Wednesday, November 25, 2009

Forensic contest: Puzzle #2

If you recall in one of my previous posts I've found an interesting website,, where you can take part in a forensic puzzle contest with the possibility of winning interesting prizes. Unfortunalty, like the first one, i've always found out about the puzzle after the deadline has passed. However, I still manage to attempt to solve the puzzles in aid of polishing up my skills and to learn as well. Well this is part #2 to solving the second puzzle(On my own i might add lol). With Puzzle one, i had to look at some solutions to figure out where i went wrong then had to banged myself in the head for not being able to figure it out myself.

You can start off by importing the pcap file with wireshark and then put a display filter for the smtp protocol. Observation showed that Ann sent two Emails. The first is not relevant to the puzzle, but the second one is. You have to right click on any packet (thats part of the second email, not the first. Pay close attention so you dont accidentaly start a display filter on the wrong stream) and click on 'follow tcp stream'. By observation, you can determine that Ann's email is and her secret lover's email is Further analysis shows the text that was sent in the email and the contents that she told him to bring ("fake passport and a bathing suit"). We also see the name of the document being transfered is "secretrendeviuz.docx"

Just to recap some of the answers we already found:
  • fake passport and a bathing suit
  • secretrendevouz.docx
Next we are going to extract file being transfered as an attachment.
First we seperate the tcp streams:
# tcpflow -r evidence02.pcap

Then we already identified the necessary src and dst IP's in wireshark for the communication of the document over the network. Its the largest file that tcpflow outputs (# ls -lh, to see file sizes in folder). To make things easier, since tcpflow output a bunch of files wiht confusing names, lets rename the necessary file to "file1". (mv 192.168.....etc. file1). Dont actually put '..etc', the actual filename was just too long for me to bother to type it out. Next we analyze that file with 'xxd' utility. We want to look for or estimate the starting bytes of the file. We see that the secretredevouz.docx is being transfered using base64 encoding. This means that we wont be able to find the usual magic starting hex bytes of .docx files, which is '504B0304'. What i did was encode another docx file in base64 and see what its starting bytes was.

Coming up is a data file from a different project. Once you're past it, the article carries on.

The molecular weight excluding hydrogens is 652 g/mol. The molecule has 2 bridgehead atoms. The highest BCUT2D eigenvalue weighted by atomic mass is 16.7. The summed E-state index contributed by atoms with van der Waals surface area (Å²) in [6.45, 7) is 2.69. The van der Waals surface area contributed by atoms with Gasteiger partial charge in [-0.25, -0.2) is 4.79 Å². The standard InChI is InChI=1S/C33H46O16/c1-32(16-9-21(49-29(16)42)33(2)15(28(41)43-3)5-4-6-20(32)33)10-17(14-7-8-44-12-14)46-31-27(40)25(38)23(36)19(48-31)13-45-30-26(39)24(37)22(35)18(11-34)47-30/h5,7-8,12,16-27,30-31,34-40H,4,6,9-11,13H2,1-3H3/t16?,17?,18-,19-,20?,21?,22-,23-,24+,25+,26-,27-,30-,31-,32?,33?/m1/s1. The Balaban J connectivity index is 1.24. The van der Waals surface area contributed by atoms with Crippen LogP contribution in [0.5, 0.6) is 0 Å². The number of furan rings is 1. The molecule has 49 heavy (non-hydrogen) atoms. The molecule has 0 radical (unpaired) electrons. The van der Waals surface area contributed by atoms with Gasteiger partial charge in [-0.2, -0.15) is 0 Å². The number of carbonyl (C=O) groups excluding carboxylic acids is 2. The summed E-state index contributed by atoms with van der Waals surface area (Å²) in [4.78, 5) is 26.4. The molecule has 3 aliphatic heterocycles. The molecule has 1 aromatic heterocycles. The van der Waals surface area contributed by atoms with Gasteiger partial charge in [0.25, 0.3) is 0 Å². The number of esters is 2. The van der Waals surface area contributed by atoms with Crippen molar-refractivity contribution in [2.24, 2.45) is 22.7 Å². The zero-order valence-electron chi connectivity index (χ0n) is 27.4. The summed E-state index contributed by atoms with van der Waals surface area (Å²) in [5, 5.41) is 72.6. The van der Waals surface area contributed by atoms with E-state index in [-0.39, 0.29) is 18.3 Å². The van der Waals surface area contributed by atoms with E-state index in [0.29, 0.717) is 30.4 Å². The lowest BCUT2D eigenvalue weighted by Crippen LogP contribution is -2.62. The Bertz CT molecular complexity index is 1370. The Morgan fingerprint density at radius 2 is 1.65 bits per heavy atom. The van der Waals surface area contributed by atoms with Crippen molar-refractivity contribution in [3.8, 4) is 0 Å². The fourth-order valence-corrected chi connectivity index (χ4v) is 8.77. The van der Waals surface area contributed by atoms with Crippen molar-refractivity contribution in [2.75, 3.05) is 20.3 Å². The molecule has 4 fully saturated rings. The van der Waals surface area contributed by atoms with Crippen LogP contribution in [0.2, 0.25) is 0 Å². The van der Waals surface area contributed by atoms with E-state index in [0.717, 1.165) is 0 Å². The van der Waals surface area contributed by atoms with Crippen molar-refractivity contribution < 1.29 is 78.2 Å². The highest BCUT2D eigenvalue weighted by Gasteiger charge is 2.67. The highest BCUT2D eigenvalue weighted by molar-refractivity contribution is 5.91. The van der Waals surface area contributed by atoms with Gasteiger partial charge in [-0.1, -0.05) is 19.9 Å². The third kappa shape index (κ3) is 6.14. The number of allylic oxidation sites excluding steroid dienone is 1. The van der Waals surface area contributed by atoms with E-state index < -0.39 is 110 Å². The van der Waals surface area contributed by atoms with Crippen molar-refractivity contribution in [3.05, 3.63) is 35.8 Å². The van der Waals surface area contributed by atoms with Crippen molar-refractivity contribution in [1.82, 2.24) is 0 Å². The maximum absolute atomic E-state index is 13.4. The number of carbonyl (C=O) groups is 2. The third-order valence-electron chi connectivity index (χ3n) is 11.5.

# base64 test.docx > test.docx.base64

I then used 'xxd' to see what the magic bytes were for the base64 encrypted file.
# xxd -l 4 test.docx.base ans: "55457344"

Bingo. The next few commands i used to extract the docx file from the tcp stream.

# xxd -ps file1 > file2

i then opened the file in a text editor, did a search for the magic bytes '55457344', then when it was found. i deleted all the bytes before that. I saved the file then converted the file back into its raw binary format with the following command.

# xxd -ps -r file2 > secretrendevouz.docx.base64

We now have the file in base64 encoding. All we have to do now is decode it.

# base64 -d secretrendevouz.docx.base64 > secretrendevouz.docx

I then got the MD5 hash
#md5sum secretrendevouz.docx

Then i opened the document in Microsoft word on a windows machine and extracted the rest of the information required for the puzzle.

Rendez-vous point: Playa del Carmen, Mexico

MDDSum of PIC: aadeace50997b1ba24b09ac2ef1940b7

Unfortunatly i couldn't find the password, its mostly lazyness on my part to do the relevant research for a tool that extracts smtp passwords. I figured ettercap or dsniff would have those abilities but had no success with them. Ill update the blog whenever i do figure out how to do so.


Finally figured out how to get the password. It turns out that the password is encoded in base64 format. All thats needed is the encoded base64 pass string and feed it into the base64 program for decoding. This is the commands that i used to get the password:

# echo "NTU4cjAwbHo=" | base64 -di -

I got the "NTU4cjAwbHo=" from anaylzing the smtp communication stream in wireshark


  1. hmmm.. it seems cool,, btw I'm new to BT but i would like to learn from your blog,, the article seems like the detective game I wish I can learn analyzing just like you.. nice post.. ^^

  2. Thanks for the kind words. Its not too hard to learn this once you get the big picture. Then knowing which tools to use for a given scenario becomes second nature.